5.
William Thomson, 1st Baron Kelvin
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William Thomson, 1st Baron Kelvin, OM, GCVO, PC, FRS, FRSE was a Scots-Irish mathematical physicist and engineer who was born in Belfast in 1824. He worked closely with mathematics professor Hugh Blackburn in his work and he also had a career as an electric telegraph engineer and inventor, which propelled him into the public eye and ensured his wealth, fame and honour. For his work on the telegraph project he was knighted in 1866 by Queen Victoria. He had extensive maritime interests and was most noted for his work on the mariners compass, absolute temperatures are stated in units of kelvin in his honour. He was ennobled in 1892 in recognition of his achievements in thermodynamics and he was the first British scientist to be elevated to the House of Lords. The title refers to the River Kelvin, which close by his laboratory at the University of Glasgow. His home was the red sandstone mansion Netherhall, in Largs. William Thomsons father, James Thomson, was a teacher of mathematics and engineering at Royal Belfast Academical Institution, James Thomson married Margaret Gardner in 1817 and, of their children, four boys and two girls survived infancy. Margaret Thomson died in 1830 when William was six years old, William and his elder brother James were tutored at home by their father while the younger boys were tutored by their elder sisters. James was intended to benefit from the share of his fathers encouragement, affection. In 1832, his father was appointed professor of mathematics at Glasgow, the Thomson children were introduced to a broader cosmopolitan experience than their fathers rural upbringing, spending mid-1839 in London and the boys were tutored in French in Paris. Mid-1840 was spent in Germany and the Netherlands, language study was given a high priority. His sister, Anna Thomson, was the mother of James Thomson Bottomley FRSE, Thomson had heart problems and nearly died when he was 9 years old. In school, Thomson showed a keen interest in the classics along with his natural interest in the sciences, at the age of 12 he won a prize for translating Lucian of Samosatas Dialogues of the Gods from Latin to English. In the academic year 1839/1840, Thomson won the prize in astronomy for his Essay on the figure of the Earth which showed an early facility for mathematical analysis. Throughout his life, he would work on the problems raised in the essay as a strategy during times of personal stress. On the title page of this essay Thomson wrote the lines from Alexander Popes Essay on Man. These lines inspired Thomson to understand the world using the power and method of science, Go
6.
Queen's University Belfast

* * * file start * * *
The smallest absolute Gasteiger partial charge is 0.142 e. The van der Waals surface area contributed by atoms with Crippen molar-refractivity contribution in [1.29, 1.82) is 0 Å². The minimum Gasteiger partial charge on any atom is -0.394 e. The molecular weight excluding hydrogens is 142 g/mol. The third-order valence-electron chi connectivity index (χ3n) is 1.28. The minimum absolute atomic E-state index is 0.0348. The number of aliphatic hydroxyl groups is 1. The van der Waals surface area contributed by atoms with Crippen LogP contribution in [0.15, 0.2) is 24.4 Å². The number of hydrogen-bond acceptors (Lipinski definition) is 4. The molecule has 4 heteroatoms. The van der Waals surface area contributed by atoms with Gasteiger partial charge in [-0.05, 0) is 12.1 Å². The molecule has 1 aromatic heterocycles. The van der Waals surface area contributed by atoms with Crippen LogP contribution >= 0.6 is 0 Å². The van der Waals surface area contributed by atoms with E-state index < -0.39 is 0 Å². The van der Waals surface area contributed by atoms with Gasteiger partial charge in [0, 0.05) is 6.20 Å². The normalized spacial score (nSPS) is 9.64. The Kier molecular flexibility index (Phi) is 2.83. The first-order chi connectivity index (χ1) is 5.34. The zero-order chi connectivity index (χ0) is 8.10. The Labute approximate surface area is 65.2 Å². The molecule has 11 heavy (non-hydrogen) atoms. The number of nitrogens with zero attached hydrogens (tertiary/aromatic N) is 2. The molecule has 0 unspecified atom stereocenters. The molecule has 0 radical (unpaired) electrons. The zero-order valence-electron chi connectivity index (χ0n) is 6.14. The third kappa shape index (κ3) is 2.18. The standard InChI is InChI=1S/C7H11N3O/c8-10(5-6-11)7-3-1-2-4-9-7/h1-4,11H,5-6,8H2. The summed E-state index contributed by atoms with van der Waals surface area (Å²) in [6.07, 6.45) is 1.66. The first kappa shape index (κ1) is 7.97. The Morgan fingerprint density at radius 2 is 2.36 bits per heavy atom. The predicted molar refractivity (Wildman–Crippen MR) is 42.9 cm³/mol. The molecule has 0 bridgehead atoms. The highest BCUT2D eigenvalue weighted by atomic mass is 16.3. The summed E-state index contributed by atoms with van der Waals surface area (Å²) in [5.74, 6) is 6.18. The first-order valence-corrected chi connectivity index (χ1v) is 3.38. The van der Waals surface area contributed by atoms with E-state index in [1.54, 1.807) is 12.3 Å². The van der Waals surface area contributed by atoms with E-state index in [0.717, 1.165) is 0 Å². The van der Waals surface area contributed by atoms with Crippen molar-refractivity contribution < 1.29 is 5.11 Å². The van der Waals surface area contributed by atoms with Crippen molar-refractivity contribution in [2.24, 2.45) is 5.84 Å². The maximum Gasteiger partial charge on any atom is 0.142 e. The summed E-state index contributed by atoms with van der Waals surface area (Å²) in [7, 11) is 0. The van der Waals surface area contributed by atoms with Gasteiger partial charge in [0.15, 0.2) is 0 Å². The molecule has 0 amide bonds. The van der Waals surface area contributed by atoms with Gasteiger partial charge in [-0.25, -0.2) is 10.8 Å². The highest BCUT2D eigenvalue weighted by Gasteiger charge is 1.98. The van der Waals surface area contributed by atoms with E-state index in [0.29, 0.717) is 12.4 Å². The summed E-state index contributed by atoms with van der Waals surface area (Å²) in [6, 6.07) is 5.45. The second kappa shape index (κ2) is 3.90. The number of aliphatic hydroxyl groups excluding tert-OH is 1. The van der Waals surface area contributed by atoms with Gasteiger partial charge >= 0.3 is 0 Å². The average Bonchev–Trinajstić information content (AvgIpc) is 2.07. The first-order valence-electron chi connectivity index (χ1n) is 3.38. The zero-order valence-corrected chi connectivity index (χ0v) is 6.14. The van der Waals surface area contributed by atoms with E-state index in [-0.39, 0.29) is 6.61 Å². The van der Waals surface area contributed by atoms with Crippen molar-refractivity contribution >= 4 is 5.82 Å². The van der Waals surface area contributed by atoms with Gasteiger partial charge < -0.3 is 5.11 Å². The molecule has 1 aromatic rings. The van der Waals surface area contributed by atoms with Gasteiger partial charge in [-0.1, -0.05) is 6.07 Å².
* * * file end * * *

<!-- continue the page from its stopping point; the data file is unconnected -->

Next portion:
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Queens University Belfast is a public research university in Belfast, Northern Ireland. The university was chartered in 1845, and opened in 1849 as Queens College, Belfast, but has roots going back to 1810, the university forms the focal point of the Queens Quarter area of the city, one of Belfasts four cultural districts. It offers academic degrees at various levels and across a broad subject range, since 1 March 2014, Patrick Johnston has been the university’s 12th President and Vice-Chancellor. The university is associated with two Nobel laureates and one Turing Award laureate, Queens College, Belfast, opened in 1849. Its main building, the Lanyon Building, was designed by the English architect, at its opening, it had 23 professors and 343 students. Some early students at Queens University Belfast took University of London examinations, the university was one of only eight United Kingdom universities to hold a parliamentary seat in the House of Commons at Westminster until such representation was abolished in 1950. The university was represented in the Parliament of Northern Ireland from 1920–1968. On 20 June 2006, the university announced a £259 million investment programme focusing on facilities, recruitment, the building has been named in honour of Sir Allen McClay, a major benefactor of Queens University and of the Library. In June 2010, the university announced the launch of a £7. 5m Ansin international research hub with Seagate Technologies. In addition to the campus not far from the centre of Belfast. Although offering a range of courses, these colleges primarily provide training for those wishing to enter the teaching profession. The university has formal agreements with colleges in Northern Ireland. The current chancellor is the businessman Thomas Moran, academics at Queens are organised into fifteen schools across three faculties. The three faculties are the Faculty of Arts, Humanities & Social Sciences, the Faculty of Engineering & Physical Sciences, each of the 20 schools operates as a primary management unit of the university and the schools are the focus for education and research for their respective subject areas. On Feb 18th 2016 BBC Northern Ireland reported that this Institute was to be closed, Institute of Cognition and Culture - Founded in 2004, this is one of the world’s first centres for research in the cognitive science of culture. It has brought together a range of cutting-edge cognitive scientists via a series of visiting fellowships, Institute of Irish Studies - The Institute of Irish Studies celebrated its 50th birthday in March 2015. Institute of Professional Legal Studies - The Institute of Professional Legal Studies was established in 1977 at Queens University Belfast and it provides an internationally recognised and unique one-year postgraduate course for trainee barristers and trainee solicitors who study together. In all five colleges teach any programmes with a emphasis on behalf of the university